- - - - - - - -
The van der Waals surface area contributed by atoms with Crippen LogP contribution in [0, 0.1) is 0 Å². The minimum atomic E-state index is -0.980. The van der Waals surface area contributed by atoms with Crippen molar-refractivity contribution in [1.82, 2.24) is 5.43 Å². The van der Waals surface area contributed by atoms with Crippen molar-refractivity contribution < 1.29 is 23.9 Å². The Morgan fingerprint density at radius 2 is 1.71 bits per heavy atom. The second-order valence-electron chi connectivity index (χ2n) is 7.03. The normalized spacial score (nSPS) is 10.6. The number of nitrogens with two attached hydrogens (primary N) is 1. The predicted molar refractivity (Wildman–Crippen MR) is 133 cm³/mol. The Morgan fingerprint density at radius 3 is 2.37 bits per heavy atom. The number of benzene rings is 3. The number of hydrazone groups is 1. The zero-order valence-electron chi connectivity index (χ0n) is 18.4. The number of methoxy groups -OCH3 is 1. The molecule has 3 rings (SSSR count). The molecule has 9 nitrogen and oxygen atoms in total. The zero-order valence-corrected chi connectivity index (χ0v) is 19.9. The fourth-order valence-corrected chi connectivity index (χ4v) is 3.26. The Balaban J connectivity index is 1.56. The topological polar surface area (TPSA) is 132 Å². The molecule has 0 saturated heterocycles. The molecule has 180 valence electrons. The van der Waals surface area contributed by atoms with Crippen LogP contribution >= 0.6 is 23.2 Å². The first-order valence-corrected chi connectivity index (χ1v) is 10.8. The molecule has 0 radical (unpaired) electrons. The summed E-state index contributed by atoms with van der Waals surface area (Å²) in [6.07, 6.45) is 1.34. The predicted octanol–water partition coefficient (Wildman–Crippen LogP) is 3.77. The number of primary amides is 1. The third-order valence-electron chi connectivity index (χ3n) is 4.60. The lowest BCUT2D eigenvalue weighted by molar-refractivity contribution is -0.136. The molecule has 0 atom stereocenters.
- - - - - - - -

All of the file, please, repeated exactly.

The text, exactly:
The van der Waals surface area contributed by atoms with Crippen LogP contribution in [0, 0.1) is 0 Å². The minimum atomic E-state index is -0.980. The van der Waals surface area contributed by atoms with Crippen molar-refractivity contribution in [1.82, 2.24) is 5.43 Å². The van der Waals surface area contributed by atoms with Crippen molar-refractivity contribution < 1.29 is 23.9 Å². The Morgan fingerprint density at radius 2 is 1.71 bits per heavy atom. The second-order valence-electron chi connectivity index (χ2n) is 7.03. The normalized spacial score (nSPS) is 10.6. The number of nitrogens with two attached hydrogens (primary N) is 1. The predicted molar refractivity (Wildman–Crippen MR) is 133 cm³/mol. The Morgan fingerprint density at radius 3 is 2.37 bits per heavy atom. The number of benzene rings is 3. The number of hydrazone groups is 1. The zero-order valence-electron chi connectivity index (χ0n) is 18.4. The number of methoxy groups -OCH3 is 1. The molecule has 3 rings (SSSR count). The molecule has 9 nitrogen and oxygen atoms in total. The zero-order valence-corrected chi connectivity index (χ0v) is 19.9. The fourth-order valence-corrected chi connectivity index (χ4v) is 3.26. The Balaban J connectivity index is 1.56. The topological polar surface area (TPSA) is 132 Å². The molecule has 0 saturated heterocycles. The molecule has 180 valence electrons. The van der Waals surface area contributed by atoms with Crippen LogP contribution >= 0.6 is 23.2 Å². The first-order valence-corrected chi connectivity index (χ1v) is 10.8. The molecule has 0 radical (unpaired) electrons. The summed E-state index contributed by atoms with van der Waals surface area (Å²) in [6.07, 6.45) is 1.34. The predicted octanol–water partition coefficient (Wildman–Crippen LogP) is 3.77. The number of primary amides is 1. The third-order valence-electron chi connectivity index (χ3n) is 4.60. The lowest BCUT2D eigenvalue weighted by molar-refractivity contribution is -0.136. The molecule has 0 atom stereocenters.